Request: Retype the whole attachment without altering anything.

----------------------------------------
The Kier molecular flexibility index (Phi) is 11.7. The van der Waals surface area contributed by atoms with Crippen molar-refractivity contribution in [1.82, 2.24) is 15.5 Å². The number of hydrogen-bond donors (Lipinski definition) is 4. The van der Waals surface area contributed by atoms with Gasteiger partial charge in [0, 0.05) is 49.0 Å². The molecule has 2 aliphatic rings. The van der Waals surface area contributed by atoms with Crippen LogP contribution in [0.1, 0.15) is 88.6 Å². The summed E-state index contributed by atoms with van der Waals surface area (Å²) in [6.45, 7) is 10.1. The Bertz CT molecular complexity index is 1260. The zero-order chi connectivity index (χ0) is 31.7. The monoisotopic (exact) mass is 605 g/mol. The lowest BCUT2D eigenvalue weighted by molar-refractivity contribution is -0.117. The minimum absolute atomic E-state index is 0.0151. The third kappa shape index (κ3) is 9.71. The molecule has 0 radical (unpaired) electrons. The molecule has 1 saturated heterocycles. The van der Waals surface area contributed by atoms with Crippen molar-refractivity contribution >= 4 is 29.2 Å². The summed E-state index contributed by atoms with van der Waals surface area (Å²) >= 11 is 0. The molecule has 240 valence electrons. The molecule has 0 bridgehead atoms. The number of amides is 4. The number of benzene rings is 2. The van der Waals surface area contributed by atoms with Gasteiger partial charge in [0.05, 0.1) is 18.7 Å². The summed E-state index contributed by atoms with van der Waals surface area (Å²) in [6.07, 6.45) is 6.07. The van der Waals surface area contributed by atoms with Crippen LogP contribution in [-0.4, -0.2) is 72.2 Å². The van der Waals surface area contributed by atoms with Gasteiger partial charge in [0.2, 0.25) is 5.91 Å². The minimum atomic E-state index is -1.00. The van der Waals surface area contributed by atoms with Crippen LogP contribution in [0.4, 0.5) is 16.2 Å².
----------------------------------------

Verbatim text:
The Kier molecular flexibility index (Phi) is 11.7. The van der Waals surface area contributed by atoms with Crippen molar-refractivity contribution in [1.82, 2.24) is 15.5 Å². The number of hydrogen-bond donors (Lipinski definition) is 4. The van der Waals surface area contributed by atoms with Gasteiger partial charge in [0, 0.05) is 49.0 Å². The molecule has 2 aliphatic rings. The van der Waals surface area contributed by atoms with Crippen LogP contribution in [0.1, 0.15) is 88.6 Å². The summed E-state index contributed by atoms with van der Waals surface area (Å²) in [6.45, 7) is 10.1. The Bertz CT molecular complexity index is 1260. The zero-order chi connectivity index (χ0) is 31.7. The monoisotopic (exact) mass is 605 g/mol. The lowest BCUT2D eigenvalue weighted by molar-refractivity contribution is -0.117. The minimum absolute atomic E-state index is 0.0151. The third kappa shape index (κ3) is 9.71. The molecule has 0 radical (unpaired) electrons. The molecule has 1 saturated heterocycles. The van der Waals surface area contributed by atoms with Crippen molar-refractivity contribution >= 4 is 29.2 Å². The summed E-state index contributed by atoms with van der Waals surface area (Å²) >= 11 is 0. The molecule has 240 valence electrons. The molecule has 0 bridgehead atoms. The number of amides is 4. The number of benzene rings is 2. The van der Waals surface area contributed by atoms with Gasteiger partial charge in [0.05, 0.1) is 18.7 Å². The summed E-state index contributed by atoms with van der Waals surface area (Å²) in [6.07, 6.45) is 6.07. The van der Waals surface area contributed by atoms with Crippen LogP contribution in [-0.4, -0.2) is 72.2 Å². The van der Waals surface area contributed by atoms with Gasteiger partial charge in [0.2, 0.25) is 5.91 Å². The minimum atomic E-state index is -1.00. The van der Waals surface area contributed by atoms with Crippen LogP contribution in [0.4, 0.5) is 16.2 Å².